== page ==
For many years there has been a debate in philosophy about what we call 'free will'. Partly thanks to Nietsche's statement that everything is only interpretation and his statement that God is dead, determinism has been gaining ground since the early 20th century. Even today, the general view is that 'science' will eventually find an answer to everything and that we are therefore determined. Here my view which, of course, is only an interpretation.
Because the world around us and our interaction with this world is too complex for our brains to comprehend, our brains have evolved over time to think in meaning. This enables us to attribute meanings - which are not there in themselves - to phenomena in the world, in order to be able to do something with the complexity of the world. Language is an important tool in this [a]. Unfortunately, ambiguity is a common flaw in the language; a semantic reference seldom corresponds exactly to the ontological reality [b]. This cannot be otherwise, because if language did cover reality perfectly, it would again be so complex that it would not help people.
A simple example of interpreting at different levels is given by Joel Anderson (1).
Imagine that a participant in a chess tournament (…) suddenly realizes that the game of chess is one big fake, because "Pawns don't exist - it's just wood!". (2)
At that moment, this participant does not realize that we live in a world of meaning and have thus placed a kind of new reality on the complex reality [c]. In his 1949 article, Gilbert Ryle accuses Rene Descartes of making a category error. Since Descartes claims that mind and body have different properties and must therefore be something essentially different (3), Ryle says that one does not follow logically from the other (4). It's like having met all the players on a soccer team, but wondering where it is team now is [d]. The participant in the chess tournament makes the same mistake; on a different level, the same physical substance can have a different meaning. “They don't as if it is a pawn; it is a pawn ”(5).
Another similar error can be found in the question of how it is possible that we, even though we seem determined, still think that we can act freely and therefore have free will. Harry Frankfurt states that although our actions are determined, we can bring our 'will' into line with these actions (6). Freedom is guiding your behavior based on desires; what you do in the end is then a result of your will. This illusion of free will is, in a sense, emergent to the structure of the brain and the world of meanings. Even if we try our best to escape this illusion, it is still inevitable. Or to quote an example from Daniel Wegner: even if you know that you are going to be fooled by an illusionist, you still allow yourself to be fooled (illusion of the magic self)(7).
The conception of the different levels of meaning shows similarities with the 'perspective dualism' of Jurgen Habermas. Habermas states that you can still be held morally responsible for your actions (2nd person perspective), even though you cannot abstract free will from reality as such (3rd person perspective) (8). It is therefore not possible to appeal to the deterministic perspective when acting, because from the reality of meanings - which in this context can also be read as 'society' - you are held responsible for your actions.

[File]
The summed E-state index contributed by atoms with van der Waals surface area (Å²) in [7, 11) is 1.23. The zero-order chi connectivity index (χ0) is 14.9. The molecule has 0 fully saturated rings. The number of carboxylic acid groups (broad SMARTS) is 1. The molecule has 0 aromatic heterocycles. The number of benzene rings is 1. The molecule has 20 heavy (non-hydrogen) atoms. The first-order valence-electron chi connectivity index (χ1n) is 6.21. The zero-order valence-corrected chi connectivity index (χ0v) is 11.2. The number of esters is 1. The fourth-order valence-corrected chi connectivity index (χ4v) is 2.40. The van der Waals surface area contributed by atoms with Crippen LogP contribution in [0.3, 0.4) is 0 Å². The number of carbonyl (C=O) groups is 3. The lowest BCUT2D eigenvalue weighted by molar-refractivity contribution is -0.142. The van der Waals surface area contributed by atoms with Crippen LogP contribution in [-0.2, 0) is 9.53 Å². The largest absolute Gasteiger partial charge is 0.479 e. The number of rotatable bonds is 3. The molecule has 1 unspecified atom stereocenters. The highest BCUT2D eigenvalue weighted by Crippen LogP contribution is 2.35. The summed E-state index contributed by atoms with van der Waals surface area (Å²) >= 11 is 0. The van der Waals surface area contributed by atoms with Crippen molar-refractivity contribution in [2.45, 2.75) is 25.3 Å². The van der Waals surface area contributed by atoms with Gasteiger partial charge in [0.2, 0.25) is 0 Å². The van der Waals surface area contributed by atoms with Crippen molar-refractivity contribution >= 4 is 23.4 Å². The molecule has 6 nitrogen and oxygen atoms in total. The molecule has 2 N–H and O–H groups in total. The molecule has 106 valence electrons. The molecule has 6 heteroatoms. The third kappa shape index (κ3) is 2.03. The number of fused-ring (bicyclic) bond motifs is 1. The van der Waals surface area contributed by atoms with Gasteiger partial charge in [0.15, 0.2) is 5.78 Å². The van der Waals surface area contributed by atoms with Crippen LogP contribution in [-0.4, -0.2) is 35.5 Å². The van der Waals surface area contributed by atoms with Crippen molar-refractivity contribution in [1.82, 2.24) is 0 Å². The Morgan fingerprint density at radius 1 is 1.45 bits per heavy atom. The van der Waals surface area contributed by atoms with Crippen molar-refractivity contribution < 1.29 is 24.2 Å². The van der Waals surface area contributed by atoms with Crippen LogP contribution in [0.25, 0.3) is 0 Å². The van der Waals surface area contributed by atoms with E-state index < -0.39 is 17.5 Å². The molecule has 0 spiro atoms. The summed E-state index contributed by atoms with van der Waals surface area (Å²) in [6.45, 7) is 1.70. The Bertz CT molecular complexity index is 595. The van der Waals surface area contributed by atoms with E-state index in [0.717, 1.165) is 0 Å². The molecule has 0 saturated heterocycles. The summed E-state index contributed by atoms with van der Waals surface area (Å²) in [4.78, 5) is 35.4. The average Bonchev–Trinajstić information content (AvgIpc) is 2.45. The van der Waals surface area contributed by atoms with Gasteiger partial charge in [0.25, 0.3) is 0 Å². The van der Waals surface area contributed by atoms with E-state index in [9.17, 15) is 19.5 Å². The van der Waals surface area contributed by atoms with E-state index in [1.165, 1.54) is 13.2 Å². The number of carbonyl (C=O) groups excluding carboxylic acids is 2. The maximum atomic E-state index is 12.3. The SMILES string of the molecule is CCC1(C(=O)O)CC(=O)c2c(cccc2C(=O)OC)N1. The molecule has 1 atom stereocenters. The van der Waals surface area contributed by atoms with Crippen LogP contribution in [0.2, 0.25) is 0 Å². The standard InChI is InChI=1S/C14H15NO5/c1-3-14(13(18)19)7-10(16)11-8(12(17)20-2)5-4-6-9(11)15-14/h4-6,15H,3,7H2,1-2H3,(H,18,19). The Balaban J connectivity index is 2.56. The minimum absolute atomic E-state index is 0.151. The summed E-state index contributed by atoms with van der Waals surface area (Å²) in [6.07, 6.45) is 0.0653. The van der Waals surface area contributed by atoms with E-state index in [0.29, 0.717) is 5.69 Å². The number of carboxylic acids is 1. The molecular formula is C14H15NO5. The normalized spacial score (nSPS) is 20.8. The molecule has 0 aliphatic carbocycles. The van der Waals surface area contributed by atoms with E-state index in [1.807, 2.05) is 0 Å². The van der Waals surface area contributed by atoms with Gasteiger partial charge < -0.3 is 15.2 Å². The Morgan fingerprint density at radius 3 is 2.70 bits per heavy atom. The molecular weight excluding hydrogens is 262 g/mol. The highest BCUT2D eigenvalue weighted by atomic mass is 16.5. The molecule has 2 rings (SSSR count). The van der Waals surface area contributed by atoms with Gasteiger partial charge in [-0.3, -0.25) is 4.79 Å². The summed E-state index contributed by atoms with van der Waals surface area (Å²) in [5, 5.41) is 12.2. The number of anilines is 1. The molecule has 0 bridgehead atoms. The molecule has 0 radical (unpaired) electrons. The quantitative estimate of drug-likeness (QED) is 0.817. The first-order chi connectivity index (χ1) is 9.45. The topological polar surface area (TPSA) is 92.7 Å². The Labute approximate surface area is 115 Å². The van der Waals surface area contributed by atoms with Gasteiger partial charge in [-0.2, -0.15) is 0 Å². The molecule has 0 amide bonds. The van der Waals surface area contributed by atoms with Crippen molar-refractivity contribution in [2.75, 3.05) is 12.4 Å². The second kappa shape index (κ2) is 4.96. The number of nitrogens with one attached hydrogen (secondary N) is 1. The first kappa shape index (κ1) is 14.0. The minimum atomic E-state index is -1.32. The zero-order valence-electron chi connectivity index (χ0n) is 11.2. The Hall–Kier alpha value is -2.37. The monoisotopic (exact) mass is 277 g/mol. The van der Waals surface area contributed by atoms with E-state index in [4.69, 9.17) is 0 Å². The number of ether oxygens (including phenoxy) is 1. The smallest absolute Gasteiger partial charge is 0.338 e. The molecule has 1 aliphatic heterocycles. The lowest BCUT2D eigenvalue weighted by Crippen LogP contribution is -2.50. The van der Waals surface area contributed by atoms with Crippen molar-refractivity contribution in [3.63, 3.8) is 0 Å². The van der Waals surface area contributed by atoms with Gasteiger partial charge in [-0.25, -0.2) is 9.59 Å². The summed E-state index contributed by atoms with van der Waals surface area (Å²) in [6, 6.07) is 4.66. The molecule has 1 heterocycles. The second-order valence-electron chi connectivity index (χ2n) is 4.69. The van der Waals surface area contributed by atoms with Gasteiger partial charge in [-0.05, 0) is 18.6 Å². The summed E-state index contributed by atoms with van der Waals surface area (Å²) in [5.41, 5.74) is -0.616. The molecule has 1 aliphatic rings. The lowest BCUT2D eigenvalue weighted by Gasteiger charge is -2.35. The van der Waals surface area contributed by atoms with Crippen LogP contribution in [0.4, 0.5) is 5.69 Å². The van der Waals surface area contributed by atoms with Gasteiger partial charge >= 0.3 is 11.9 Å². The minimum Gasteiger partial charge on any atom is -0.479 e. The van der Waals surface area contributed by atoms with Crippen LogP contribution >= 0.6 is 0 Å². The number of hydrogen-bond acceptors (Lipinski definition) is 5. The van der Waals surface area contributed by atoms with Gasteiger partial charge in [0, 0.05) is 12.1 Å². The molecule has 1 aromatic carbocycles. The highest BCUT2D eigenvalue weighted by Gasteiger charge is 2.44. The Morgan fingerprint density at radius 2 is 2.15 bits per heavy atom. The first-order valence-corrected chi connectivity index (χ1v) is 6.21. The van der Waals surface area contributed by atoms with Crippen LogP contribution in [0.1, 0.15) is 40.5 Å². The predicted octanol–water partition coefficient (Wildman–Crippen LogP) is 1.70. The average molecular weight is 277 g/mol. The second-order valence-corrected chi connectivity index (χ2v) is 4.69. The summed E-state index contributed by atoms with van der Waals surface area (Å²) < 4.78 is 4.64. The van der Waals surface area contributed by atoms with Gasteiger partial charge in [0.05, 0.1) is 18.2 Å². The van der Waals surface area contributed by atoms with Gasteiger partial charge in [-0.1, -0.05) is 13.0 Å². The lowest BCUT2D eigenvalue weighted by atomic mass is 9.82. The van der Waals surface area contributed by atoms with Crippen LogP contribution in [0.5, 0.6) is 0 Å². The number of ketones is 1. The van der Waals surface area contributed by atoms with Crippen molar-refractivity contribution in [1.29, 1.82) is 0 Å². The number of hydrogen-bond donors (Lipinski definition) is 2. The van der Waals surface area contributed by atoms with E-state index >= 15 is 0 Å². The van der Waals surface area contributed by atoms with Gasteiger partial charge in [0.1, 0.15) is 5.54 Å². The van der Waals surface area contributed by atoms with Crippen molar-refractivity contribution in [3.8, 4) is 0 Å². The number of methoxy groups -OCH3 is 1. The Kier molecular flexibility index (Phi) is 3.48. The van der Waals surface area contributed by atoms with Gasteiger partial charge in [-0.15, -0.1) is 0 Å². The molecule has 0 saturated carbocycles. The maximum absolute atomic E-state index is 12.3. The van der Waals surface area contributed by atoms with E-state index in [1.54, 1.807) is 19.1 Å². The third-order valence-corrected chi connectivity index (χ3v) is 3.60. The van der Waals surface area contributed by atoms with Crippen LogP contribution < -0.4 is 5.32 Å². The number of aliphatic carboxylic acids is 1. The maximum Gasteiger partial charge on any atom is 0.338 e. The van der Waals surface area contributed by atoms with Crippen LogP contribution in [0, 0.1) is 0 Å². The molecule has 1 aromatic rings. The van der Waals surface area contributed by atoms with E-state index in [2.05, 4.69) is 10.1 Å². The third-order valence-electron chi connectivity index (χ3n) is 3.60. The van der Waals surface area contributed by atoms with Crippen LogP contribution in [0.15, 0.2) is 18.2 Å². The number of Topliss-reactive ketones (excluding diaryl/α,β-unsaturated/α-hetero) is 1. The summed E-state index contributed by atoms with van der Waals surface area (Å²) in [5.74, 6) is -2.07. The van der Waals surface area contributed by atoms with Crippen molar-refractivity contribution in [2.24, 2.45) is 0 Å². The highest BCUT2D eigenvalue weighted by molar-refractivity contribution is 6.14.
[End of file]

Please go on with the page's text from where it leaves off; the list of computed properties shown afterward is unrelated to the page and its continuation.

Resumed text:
Suppose that after reading this article you can agree with the thesis and substantiation and you believe in the vision of the world in the form of meaning, then the chance is small that you will actually act differently in response to this article. the daily life. As mentioned, this is no different: the current reality of meanings and the pressure (too) that this places on us from society is still too complex for us not to be fooled and to switch perspectives. It is no different: our brains are not like that.
[a] Meanings only make sense from a second person perspective, so when interacting between people. As Wittgenstein (9) and Malcolm (10) indicate, it makes little sense to keep these meanings within a 'private language'.
[b] I don't have a source that says this literally, but I think (if I had more time) I could deduce it from Chapters 2 and 3 of Semantics (11).
[c] I use 'reality' to indicate the ontological, complex reality independent of man. I use 'reality' to describe the world as human beings describe it in language (and meaning).
[d] Example taken from a lecture by Dr. Annemarie Kalis.
- Anderson, J. (2011). Freedom Through Involvement: Strawson and Habermans Against Free Will Skepticism. Why Free Will ?, pp. 232-251.
- Ibid., P. 244.
- Ruler, H. van (1999). About the nature of the human mind; that it is better known than the body. Finished Descartes, pp. 237-244
- Ryle, G. (2002). Descartes' Myth. The Concept of Mind. The University of Chicago Press, Chicago, pp. 11-24.
- See source 1, p. 244.
- Frankfurt, HG (1971). Freedom of the Will and the Concept of a Person. Journal of Philosophy 68, pp. 5-20.
- Wegner, DM (2008). Self is magic. Are we free? Psychology and free will, pp. 226-247.
- Habermas, J. (2004). Freedom and Determinism. Pp. 1-11.
- Wittgenstein, L. (2006). Philosophical Investigations. Translation Derksen, M. and Terwee S., pp. 109-127.
- Malcolm, N. (1958). Knowledge of other minds. The Journal of Philosophy, LV No. 23, pp. 969-978.
- Saeed, JI (2009). Semantics (3rd edition). Pp. 23-80.